“The Property” is about an Israeli grandmother and her granddaughter getting to know Warsaw as they try to reclaim a family property lost during WWII.
“Seconds before bursting into flames the boy sent out a cry / that his father, hanging farther down in perfect balance / could not make out…”
“Did she bark? I have to know if she barked. And how the echo sounded in that narrow space. If it sounded like distant dogs answering her.”
“It was preferable to restrict encounters with adherents of another faith and to be content, at least for the greater part of the way, to travel by sea.”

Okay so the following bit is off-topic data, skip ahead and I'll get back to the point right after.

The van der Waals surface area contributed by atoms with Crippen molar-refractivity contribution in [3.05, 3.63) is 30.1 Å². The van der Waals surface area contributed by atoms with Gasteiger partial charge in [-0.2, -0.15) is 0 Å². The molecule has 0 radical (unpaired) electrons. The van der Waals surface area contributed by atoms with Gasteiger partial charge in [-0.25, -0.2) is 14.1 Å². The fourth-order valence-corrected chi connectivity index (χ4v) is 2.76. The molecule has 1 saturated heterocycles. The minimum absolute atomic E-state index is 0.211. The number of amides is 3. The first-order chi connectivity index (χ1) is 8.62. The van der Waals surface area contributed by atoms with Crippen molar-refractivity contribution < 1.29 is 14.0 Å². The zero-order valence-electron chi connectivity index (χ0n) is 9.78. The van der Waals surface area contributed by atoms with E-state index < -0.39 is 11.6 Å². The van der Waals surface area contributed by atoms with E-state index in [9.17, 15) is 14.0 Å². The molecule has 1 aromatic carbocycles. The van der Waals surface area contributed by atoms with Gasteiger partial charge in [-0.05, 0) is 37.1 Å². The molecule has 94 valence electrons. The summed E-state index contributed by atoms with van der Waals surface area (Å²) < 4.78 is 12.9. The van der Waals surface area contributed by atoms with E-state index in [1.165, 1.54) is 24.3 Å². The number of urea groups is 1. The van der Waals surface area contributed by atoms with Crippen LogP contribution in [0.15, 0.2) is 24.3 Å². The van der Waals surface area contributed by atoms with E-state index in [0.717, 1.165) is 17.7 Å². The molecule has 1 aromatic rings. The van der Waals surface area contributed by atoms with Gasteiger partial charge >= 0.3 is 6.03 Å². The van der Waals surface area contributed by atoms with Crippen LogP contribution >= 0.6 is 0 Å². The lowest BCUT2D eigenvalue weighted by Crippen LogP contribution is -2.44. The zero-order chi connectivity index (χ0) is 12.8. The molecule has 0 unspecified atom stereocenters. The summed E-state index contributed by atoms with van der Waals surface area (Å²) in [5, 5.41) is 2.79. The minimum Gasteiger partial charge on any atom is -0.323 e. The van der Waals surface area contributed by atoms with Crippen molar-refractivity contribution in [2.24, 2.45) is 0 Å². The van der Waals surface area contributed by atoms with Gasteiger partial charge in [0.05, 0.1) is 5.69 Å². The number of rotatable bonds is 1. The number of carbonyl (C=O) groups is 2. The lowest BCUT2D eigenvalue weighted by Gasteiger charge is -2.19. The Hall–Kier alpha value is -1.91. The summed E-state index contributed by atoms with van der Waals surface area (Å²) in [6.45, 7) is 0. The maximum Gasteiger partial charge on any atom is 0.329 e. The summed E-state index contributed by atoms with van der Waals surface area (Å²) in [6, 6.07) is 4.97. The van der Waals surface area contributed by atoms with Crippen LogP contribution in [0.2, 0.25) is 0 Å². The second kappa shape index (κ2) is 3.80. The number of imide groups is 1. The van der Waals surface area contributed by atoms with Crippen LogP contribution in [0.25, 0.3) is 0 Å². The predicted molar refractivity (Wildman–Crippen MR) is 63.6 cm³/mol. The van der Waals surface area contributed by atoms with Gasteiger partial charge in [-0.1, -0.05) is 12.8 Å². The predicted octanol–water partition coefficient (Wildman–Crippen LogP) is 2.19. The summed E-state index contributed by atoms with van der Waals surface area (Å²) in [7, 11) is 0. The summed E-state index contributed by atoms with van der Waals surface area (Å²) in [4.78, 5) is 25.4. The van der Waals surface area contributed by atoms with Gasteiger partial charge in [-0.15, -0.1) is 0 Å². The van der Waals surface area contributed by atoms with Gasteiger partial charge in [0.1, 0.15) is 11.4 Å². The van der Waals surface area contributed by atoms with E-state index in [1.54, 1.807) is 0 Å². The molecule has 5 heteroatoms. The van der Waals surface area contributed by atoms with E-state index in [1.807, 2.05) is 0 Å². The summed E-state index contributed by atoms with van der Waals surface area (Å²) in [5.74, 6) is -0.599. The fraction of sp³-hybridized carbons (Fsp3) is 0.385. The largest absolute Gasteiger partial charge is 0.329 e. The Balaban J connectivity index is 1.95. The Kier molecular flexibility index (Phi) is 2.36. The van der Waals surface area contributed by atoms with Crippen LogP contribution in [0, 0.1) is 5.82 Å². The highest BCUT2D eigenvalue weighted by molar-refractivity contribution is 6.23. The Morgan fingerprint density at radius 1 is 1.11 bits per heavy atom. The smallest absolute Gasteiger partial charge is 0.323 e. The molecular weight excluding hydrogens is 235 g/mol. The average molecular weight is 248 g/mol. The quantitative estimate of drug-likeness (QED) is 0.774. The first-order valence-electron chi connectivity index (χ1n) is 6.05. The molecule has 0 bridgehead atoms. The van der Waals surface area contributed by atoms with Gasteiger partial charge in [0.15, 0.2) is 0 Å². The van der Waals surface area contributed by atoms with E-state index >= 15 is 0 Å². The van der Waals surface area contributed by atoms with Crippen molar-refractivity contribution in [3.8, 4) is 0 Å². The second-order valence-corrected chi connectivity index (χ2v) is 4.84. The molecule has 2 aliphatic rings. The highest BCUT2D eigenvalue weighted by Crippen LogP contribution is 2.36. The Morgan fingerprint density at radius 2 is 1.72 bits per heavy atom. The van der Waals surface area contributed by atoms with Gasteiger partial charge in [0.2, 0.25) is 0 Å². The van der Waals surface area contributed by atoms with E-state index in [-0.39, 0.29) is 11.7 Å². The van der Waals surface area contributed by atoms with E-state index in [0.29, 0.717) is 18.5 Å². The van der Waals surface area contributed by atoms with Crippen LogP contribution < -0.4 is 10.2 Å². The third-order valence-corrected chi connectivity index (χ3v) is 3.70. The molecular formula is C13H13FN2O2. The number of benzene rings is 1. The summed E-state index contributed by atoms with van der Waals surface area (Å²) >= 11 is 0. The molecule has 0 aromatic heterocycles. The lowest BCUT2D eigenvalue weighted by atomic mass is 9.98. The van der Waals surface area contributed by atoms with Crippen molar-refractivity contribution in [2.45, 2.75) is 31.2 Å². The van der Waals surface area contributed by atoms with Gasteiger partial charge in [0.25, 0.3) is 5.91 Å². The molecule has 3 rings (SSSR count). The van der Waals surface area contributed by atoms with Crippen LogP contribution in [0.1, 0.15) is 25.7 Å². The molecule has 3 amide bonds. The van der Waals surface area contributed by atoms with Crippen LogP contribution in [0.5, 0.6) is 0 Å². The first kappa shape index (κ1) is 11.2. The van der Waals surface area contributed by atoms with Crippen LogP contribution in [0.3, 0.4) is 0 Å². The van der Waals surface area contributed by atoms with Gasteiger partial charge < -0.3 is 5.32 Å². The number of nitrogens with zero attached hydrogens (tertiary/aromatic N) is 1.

“Babies drop into the world, / like rain falling in the dark / from a gigantic hand into shafts, / into a spider’s tent, a cold apple.”
“There’s nothing more frustrating than getting nuked while you’re putting the soap in the dishwasher.”
“The Seven Good Years” is Etgar Keret’s memoir about the seven years between the birth of his son and the death of his father.
“His small, perpetually dirty hands with their closely-clipped nails fumble… but then he grabs one of the stuffed animals and hurls it at me.”
“I sit at the entrance of the labyrinth / in which my country has vanished. / I don’t know why my country is lost / or what I should do to reclaim it.”